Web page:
Ruppell's Parrot

25th June 2010

Distribution: Rüppell's Parrot (Poicephalus rueppellii) has a small range in coastal south-western Africa, from central Namibia to the adjoining south-western part of Angola. One of the main problems when studying this species is its sparse distribution.

Status: It is a protected species, listed on CITES appendix II, as are all parrots. It is rated as "Least Concern" by the IUCN, though, and considered not threatened.

However, there is growing concern about this species conservation. Indeed, the wild population is estimated to be barely 9,000 individuals, and its population numbers are threatened by the cage bird trade, with an estimated 600 to 1000 birds exported annually to South Africa and Europe - about 60-70% of which die while in transit. Illegal trapping has been blamed for the declining flock sizes in very recent years. Rüppell's Parrot is also vulnerable because of its restricted range, much of which has been turned into farmland.

Rüppell Parrots seem not interest in plank nest-boxes sometimes provided for them, so natural logs were erected in two localities. Fortunately, in Namibia, some tree species used by Rüppell's are already protected by law.

Habitat: Rüppell's Parrot can be found in habitats ranging from riparian woodland to Acacia, dry steppe and thornveld as well as palm tree stands, such as Northern lala palm (Hypheane petersiana) in the northern parts of its range..In the southerly parts of its range, it also occurs in mixed Acacia woodland and cluster-leafs stands (Terminalia). It is generally more common near streams or rivers, be they dry river beds, and can live at altitudes of up to 1250m.

General habits: This bird generally stays near water, in small flocks up to 20 birds. It can congragate in greater numbers, though, where food is plentiful. Rüppell's Parrot is nomadic to a degree, appearing regularly in certain places. This makes it harder to the estimate its population numbers.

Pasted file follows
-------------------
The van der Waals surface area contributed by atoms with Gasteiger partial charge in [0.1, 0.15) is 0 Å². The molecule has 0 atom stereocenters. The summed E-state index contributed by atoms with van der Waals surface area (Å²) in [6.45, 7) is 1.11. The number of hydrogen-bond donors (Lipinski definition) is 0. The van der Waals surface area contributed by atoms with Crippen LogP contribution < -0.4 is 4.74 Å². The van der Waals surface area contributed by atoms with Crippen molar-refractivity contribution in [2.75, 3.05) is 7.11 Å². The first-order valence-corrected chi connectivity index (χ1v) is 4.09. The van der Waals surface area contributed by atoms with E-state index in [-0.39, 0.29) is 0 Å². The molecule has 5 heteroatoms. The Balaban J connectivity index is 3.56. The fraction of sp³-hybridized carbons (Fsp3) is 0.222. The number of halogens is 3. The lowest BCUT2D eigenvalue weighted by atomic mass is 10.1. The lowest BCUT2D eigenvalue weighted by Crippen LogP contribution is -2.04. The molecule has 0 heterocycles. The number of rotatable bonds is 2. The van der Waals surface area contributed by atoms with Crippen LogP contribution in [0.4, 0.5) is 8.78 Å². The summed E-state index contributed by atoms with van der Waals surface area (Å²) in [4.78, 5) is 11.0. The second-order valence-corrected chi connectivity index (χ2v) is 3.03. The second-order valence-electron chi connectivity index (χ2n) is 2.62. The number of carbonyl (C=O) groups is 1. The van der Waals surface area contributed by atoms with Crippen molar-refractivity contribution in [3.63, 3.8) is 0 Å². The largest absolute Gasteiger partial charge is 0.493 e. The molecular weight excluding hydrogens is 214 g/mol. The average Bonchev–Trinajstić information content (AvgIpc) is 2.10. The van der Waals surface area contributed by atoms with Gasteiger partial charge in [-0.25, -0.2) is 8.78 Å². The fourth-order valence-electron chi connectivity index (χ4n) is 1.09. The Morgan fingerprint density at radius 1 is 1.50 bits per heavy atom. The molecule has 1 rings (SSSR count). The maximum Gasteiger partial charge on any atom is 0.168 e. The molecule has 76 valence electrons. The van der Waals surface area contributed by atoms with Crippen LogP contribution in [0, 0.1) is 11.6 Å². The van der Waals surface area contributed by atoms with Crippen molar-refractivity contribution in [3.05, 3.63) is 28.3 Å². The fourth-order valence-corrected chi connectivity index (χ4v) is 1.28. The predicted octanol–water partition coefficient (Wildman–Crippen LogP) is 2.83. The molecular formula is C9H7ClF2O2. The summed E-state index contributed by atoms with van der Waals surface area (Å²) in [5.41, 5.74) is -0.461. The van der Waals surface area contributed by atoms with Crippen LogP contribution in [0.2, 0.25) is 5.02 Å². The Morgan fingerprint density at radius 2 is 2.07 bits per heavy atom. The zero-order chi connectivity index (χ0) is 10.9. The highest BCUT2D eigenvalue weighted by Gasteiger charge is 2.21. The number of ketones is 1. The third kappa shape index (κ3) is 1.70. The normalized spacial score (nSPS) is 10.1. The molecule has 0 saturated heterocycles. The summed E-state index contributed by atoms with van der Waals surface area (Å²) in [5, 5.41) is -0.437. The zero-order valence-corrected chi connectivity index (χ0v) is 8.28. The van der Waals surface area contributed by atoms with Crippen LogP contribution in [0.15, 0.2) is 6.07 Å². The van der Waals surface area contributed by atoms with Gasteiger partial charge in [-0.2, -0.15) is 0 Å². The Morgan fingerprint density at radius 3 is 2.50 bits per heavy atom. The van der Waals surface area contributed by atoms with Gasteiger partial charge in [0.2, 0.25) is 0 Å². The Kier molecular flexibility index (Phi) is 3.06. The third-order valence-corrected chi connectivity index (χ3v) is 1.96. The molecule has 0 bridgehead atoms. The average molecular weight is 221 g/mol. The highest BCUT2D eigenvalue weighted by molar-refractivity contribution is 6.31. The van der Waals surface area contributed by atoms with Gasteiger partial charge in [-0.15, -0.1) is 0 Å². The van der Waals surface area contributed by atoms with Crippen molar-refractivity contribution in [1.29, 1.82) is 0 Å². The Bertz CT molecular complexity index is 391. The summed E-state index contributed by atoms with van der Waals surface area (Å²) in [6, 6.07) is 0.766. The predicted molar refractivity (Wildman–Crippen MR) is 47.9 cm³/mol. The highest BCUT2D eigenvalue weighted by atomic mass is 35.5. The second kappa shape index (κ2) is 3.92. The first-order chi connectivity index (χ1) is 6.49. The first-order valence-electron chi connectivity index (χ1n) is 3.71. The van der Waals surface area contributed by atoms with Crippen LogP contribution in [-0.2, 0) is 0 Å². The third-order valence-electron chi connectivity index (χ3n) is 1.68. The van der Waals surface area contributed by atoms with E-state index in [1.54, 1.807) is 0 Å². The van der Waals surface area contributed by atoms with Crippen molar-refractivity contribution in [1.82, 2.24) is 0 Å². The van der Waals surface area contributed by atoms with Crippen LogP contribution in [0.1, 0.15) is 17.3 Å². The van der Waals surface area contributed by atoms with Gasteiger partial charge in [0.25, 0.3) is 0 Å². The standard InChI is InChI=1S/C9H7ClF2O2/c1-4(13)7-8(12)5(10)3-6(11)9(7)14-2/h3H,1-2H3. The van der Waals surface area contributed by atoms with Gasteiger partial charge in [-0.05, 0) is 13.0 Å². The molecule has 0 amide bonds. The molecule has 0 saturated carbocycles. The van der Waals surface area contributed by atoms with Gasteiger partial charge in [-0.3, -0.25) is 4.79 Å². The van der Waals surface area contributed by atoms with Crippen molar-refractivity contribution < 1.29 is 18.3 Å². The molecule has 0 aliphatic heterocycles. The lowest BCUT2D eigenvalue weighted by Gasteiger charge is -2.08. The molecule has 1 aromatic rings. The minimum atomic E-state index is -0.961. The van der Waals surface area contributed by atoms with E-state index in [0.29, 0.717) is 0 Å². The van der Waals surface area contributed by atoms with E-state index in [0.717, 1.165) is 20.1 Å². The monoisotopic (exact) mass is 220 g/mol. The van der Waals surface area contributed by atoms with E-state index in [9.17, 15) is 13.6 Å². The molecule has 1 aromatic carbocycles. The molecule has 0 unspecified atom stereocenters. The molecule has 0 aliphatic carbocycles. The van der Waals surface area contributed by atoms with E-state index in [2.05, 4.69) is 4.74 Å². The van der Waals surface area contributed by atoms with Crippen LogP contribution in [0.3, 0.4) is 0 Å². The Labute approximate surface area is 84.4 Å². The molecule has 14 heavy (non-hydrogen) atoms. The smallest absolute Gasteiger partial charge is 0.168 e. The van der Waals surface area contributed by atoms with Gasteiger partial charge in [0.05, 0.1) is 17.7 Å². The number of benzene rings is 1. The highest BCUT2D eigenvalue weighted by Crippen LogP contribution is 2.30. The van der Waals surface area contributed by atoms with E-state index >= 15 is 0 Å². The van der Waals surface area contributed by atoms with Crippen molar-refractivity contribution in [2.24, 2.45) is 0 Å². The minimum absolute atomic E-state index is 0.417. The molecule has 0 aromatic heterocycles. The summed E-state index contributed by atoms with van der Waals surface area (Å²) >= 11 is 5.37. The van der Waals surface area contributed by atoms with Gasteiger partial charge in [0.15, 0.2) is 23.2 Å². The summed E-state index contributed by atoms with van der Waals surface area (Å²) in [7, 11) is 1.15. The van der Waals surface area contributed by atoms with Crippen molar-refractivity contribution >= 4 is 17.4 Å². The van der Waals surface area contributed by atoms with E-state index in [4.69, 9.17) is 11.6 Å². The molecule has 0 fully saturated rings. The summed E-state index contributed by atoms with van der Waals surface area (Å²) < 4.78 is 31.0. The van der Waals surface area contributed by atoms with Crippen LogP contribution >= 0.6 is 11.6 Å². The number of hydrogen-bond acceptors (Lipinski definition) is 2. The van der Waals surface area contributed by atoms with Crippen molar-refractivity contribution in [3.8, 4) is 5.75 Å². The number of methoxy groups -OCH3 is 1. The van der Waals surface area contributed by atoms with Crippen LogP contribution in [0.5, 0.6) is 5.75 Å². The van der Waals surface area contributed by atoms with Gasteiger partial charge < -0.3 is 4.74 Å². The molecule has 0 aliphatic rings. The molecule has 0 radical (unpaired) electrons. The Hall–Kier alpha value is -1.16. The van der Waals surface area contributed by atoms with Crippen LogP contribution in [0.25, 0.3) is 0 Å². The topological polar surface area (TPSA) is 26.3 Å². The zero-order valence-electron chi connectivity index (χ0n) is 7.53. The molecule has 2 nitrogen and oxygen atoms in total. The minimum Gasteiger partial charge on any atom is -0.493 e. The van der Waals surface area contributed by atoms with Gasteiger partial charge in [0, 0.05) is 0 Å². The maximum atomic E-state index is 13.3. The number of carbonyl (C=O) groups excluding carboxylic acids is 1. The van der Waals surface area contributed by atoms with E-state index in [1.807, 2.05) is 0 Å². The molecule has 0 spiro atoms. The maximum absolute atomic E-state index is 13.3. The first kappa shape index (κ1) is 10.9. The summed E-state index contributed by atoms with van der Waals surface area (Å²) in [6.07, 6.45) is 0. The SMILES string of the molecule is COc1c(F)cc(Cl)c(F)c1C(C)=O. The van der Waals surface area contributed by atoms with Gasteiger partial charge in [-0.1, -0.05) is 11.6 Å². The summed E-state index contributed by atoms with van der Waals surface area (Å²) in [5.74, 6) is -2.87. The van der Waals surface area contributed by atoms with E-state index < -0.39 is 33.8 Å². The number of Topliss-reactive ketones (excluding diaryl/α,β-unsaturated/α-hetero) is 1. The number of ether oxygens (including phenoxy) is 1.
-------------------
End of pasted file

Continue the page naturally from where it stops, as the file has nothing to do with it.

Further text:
Feeding habits: seeds, kernels, nuts, fruit Rüppell's Parrot's diet varies according to the time of year. It mostly eats a range of plants, consuming various parts: buds, shoots, nectar, flowers, seeds, pods, fruit, kernels, nuts. Occasionally it will also eat insects and insect larvae.

Breeding habits: Egg-laying season is from January to June, peaking in February-March, although juvenile birds have beenreported in September. Breeding may, actually be linked rather to the rainfall than to the season.

Nest: This species nests in tree cavities, either natural or excavated by woodpeckers. It especially favours cluster-leafs (Terminalia, Camel thorn (Acacia erioloba) and African olive (Olea europea), trees that are fairly common in some of its usual habitats.

Eggs: Rüppell's Parrot lays 3 to 5 white rounded eggs, measuring 27.0 x 24.0mm. Eggs are incubated mainly by the female for about 24 to 30 days.

Young: The chicks leave the nest about 68 days after hatching (sometimes as early as 50 days, at least in captivity).One captive individual has been recorded living a bit more than 34 years.
Juveniles look almost like females but have a duller plumage, their rump and uppertail coverts are paler, their lower abdomen to undertail coverts are brown washed with dull blue, they have brown thighs and lesser wing coverts. Their bill is horn coloured, the cere and eye ring are a paler grey, and their eyes are brown.

Call: This species' call are monotonous, quick and sharp notes. Its alarm calls are shrieks increasing in pitch. Rüppell's Parrot is generally quieter than the other Poicephalus.

Description: Rüppell's Parrot is 22–25 cm long and weighs 116 to 156 g. It has an overall dark brown colour and its head is dark greyish. Both adult male and female birds have some yellow feathers on the leading edge of the wings, and yellow feathers covering their upper legs; in immatures, the yellow is dull or missing. They are sexually dimorphic; adult female birds have blue feathers on the lower back and the rump, whilst male birds loose this blue feather colouration as they become mature.

Did you know: The name commemorates the German naturalist and explorer Eduard Rüppell.

Rüppell's Parrots are subject to substantial predation by mammals and reptiles, as well as attempted predation by raptors at water holes during the dry season.

In recent years Rüppell's Parrot has started to become available in Europe. Some of these are legally imported birds, captive-bred in South Africa. Unfortunately, others are illegally exported wild-caught birds. Responsible aviculturists should not buy any bird which is not closed ringed, as illegal capture is a real threat to Rüppell's Parrots.

All parakeets and parrots have very sensitive respiratory systems and should not be exposed to cigarette smoke, aerosols, harsh cleaning products, or other toxic fumes.

Rüppell's Parrot is also called: Ruepell's parrot, Brown Parrot, Damara Parrot [English]; Bloupenspapegaai [Afrikaans]; Rüppell-papegaai, Ruepells papegaai [Dutch]; Rüppellpapagei [German]; Rüppells långvingepapegoja [Swedish]; Perroquet de Rüppell [French]; Lorito de Rüppell [Spanish]; Papagaio de Rüppell [Portuguese]